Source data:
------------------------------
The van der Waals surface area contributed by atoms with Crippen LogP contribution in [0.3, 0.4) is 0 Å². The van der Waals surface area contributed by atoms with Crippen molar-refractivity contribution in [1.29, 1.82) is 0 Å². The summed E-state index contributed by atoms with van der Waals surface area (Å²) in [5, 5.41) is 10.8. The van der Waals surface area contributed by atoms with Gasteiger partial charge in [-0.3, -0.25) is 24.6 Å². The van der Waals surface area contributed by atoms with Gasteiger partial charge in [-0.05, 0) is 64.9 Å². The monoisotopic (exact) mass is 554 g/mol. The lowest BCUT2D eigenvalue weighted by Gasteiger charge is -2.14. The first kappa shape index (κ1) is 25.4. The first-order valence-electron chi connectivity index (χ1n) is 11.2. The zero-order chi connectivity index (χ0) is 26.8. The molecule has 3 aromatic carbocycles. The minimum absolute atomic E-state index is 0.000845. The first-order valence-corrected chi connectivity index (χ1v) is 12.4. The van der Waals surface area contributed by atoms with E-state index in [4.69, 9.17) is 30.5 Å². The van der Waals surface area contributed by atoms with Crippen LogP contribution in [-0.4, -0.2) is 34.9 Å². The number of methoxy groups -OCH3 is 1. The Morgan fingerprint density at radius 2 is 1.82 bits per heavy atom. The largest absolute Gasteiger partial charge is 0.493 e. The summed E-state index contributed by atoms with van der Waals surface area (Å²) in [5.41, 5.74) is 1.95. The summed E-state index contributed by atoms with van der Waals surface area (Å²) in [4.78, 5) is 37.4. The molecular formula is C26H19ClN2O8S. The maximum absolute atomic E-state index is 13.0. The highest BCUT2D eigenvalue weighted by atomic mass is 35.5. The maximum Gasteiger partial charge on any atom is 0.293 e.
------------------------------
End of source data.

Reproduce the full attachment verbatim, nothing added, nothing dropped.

The van der Waals surface area contributed by atoms with Crippen LogP contribution in [0.3, 0.4) is 0 Å². The van der Waals surface area contributed by atoms with Crippen molar-refractivity contribution in [1.29, 1.82) is 0 Å². The summed E-state index contributed by atoms with van der Waals surface area (Å²) in [5, 5.41) is 10.8. The van der Waals surface area contributed by atoms with Gasteiger partial charge in [-0.3, -0.25) is 24.6 Å². The van der Waals surface area contributed by atoms with Gasteiger partial charge in [-0.05, 0) is 64.9 Å². The monoisotopic (exact) mass is 554 g/mol. The lowest BCUT2D eigenvalue weighted by Gasteiger charge is -2.14. The first kappa shape index (κ1) is 25.4. The first-order valence-electron chi connectivity index (χ1n) is 11.2. The zero-order chi connectivity index (χ0) is 26.8. The molecule has 3 aromatic carbocycles. The minimum absolute atomic E-state index is 0.000845. The first-order valence-corrected chi connectivity index (χ1v) is 12.4. The van der Waals surface area contributed by atoms with E-state index in [4.69, 9.17) is 30.5 Å². The van der Waals surface area contributed by atoms with Crippen LogP contribution in [-0.4, -0.2) is 34.9 Å². The number of methoxy groups -OCH3 is 1. The Morgan fingerprint density at radius 2 is 1.82 bits per heavy atom. The largest absolute Gasteiger partial charge is 0.493 e. The summed E-state index contributed by atoms with van der Waals surface area (Å²) in [5.41, 5.74) is 1.95. The summed E-state index contributed by atoms with van der Waals surface area (Å²) in [4.78, 5) is 37.4. The molecular formula is C26H19ClN2O8S. The maximum absolute atomic E-state index is 13.0. The highest BCUT2D eigenvalue weighted by atomic mass is 35.5. The maximum Gasteiger partial charge on any atom is 0.293 e.